92. The dream is being in that canyon and facing the wall of water. But she knows they started when someone sent her a piece of jewelry. A black and white stone set in a gold and platinum wire setting, similar to Joe's, only with a leather thong as a necklace. Here she trims the leather thong, but later finds it was back to it's original length. She replaces that thong with a silver chain, only to find the silver inexplicably corrodes and breaks.

93. When she returns that evening, with a few too many under her belt, she winds up in the toilet and takes it out - only its back on the thong again. It's always comfortable to wear and she decides to go to sleep. Waking in the middle of the night after having that dream, she realizes that she got dressed during the middle of the night and doesn't remember doing it. As she goes back to sleep, she then gets another version of the dream. This time, she is meditating naked in front of the figure and doesn't care when the flood hits - she is completely calm and waits there until the waters recede and the sun comes out. She seems to feel the statue is friendly toward her.

All this raises a very different scenario than our earlier section. Now you are seeing someone under the influence of this jewelry - which influences her dreams, but drives her to action. Still, a call to adventure as above. Yes, there are veiled sexual overtones to this to keep it interesting. But the heroine is still just trying to understand her environment rather than conquer it or escape its control.

94. More to these affects of the jewelry - no hangover.  Here, she concludes she needs to visit the spot this came from, however, it's not going to be that easy.

95. Her life becomes devoted to getting ready for the trip and in finding what she could about the amulet.

Finally, she gets a lead about an obscure person who lived in an old lighthouse in a shrunken, back-water town.

Now this one really surprised me the way it came out. We kind of backed into this, describing the town before we get to the character - along the line of the actual researcher, instead of some fiction writer. While not in the first person, our following her is more along the lines of a modern "reality" show.

The grammar of these sentences is abrupt, like taken from notes during the conversation.

Her dreams that night were bizarre, but forecast what she is about to encounter. Again, we are dealing with dreams here, so the license to use them is broad - as this is a precursor to an entire novelella about them. Even the dream about falling returns.

Now this book she reads really doesn't show up again. It gives us a partial background of the valley she will be visiting. Were this going to be longer, I'd have had her interview Father George to find out about this, but again, the story ended too early. It does introduce an unnamed character who could have a book just on his travels through Europe and Colonial America's - but its better just to use the broad strokes here.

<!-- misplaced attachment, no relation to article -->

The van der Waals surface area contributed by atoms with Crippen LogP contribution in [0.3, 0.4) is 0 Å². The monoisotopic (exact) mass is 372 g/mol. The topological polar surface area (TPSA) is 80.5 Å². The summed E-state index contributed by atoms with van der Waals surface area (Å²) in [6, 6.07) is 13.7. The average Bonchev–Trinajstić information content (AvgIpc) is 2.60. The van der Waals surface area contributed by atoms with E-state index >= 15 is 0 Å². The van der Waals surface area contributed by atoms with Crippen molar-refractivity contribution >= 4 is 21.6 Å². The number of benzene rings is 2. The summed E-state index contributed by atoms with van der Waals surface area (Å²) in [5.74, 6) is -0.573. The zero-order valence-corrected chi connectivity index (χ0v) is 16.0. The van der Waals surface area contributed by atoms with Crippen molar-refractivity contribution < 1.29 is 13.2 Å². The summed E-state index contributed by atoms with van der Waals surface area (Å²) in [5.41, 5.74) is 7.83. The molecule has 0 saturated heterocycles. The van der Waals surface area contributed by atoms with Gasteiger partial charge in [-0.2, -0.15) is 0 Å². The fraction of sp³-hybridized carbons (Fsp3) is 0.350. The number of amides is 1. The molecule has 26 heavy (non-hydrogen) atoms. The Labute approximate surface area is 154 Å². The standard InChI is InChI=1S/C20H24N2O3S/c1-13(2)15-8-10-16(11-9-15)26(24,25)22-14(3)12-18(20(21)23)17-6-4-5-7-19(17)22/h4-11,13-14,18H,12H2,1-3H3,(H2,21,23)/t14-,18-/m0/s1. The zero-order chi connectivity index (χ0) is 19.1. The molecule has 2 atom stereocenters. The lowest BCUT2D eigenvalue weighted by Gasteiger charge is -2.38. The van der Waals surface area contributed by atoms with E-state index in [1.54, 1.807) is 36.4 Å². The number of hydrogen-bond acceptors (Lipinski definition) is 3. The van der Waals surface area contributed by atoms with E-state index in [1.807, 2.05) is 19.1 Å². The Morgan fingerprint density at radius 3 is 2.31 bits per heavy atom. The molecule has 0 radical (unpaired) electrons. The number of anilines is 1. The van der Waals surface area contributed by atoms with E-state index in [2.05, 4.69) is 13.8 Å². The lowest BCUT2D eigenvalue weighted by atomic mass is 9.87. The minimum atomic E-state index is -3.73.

And the following discussion about the valley are interesting - since one argument against eternal life is overpopulation, yet the standards of living here are quite high, which is our modern equivalent of birth control.

96. I don't know if you walk a quarter mile daily. I do, just in caring for my cattle - usually 3 or 4 times that, twice a day. So when she parks her car nearly a quarter-mile from the lighthouse, you can say it's walking several end-to-end football fields to get there.

When we get to the lighthouse, it's notable that the door doesn't squeak and is completely adjusted to simply stay in the position you leave it in. As well, this is almost extreme simplicity and tidyness within. Invited to climb a long spiral staircase after already walking that distance was good reason for her to be out of breath - but as well, she's been working out, hasn't she?

Here's the interesting part - he knew she was coming. (And women seem to always blush when honestly complemented in this story.)

(A sidebar - both of their names are a play on words. And I didn't spot that Jack ends up being an old friend of Joe until I finished this, interstingly.)

He warns her to send that amulet off to another relative right away, and repeats it - which sets the stage. He's to be her mentor, but is trying to dissuade her from the adventure that waits. The series of questions he asks her are designed to push that point home - that she is being controlled by an unknown and mysterious force.

By his talk, she assumes that he has one. And here is where it gets sticky. He is trying to get rid of the very person - perhaps the only one - who can help him with his own problem. Is this reverse psychology, or humane concern?

Again, we come into the description of precisely-fitted masonry as Joe described in the hospital Garden. This is actually a tie-in to some of the South American ruins, where the temple stones are so set that a knife can't even be fit in between them centuries later.

97. And his possession of the lighthouse on top of the stone is another hereditary tale. The supernatural shows up and continues from here. First a family Bible that he can't get rid of.

An interesting point here is that he mentions inspiration as different from research. If you review the library sections in Joe's story above, you'll find some interesting connections here.

More supernatural stories, which lead to conversing with ghosts. And the dream connection is revealed.

These ideas about ghosts run differently than others - that if they tell their whole tale, then they will leave - but the idea of bribes is more familiar - such as tributes and sacrifices.

98. With all these stories and being told she is the solution to his jinx, Doreen is doubtful.

Jack tells her to go ahead and leave - but she 'knows in her heart' that she shouldn't. So when he rattles off a shopping list of what to get and where, she just buys it. Now you start seeing here that Jack is a completely efficient type of person, with no wasted motion. And when he decides something, he just does it with no question or hesitation. (See Napoleon Hill's "Think and Grow Rich" or "Law of Success" about this.)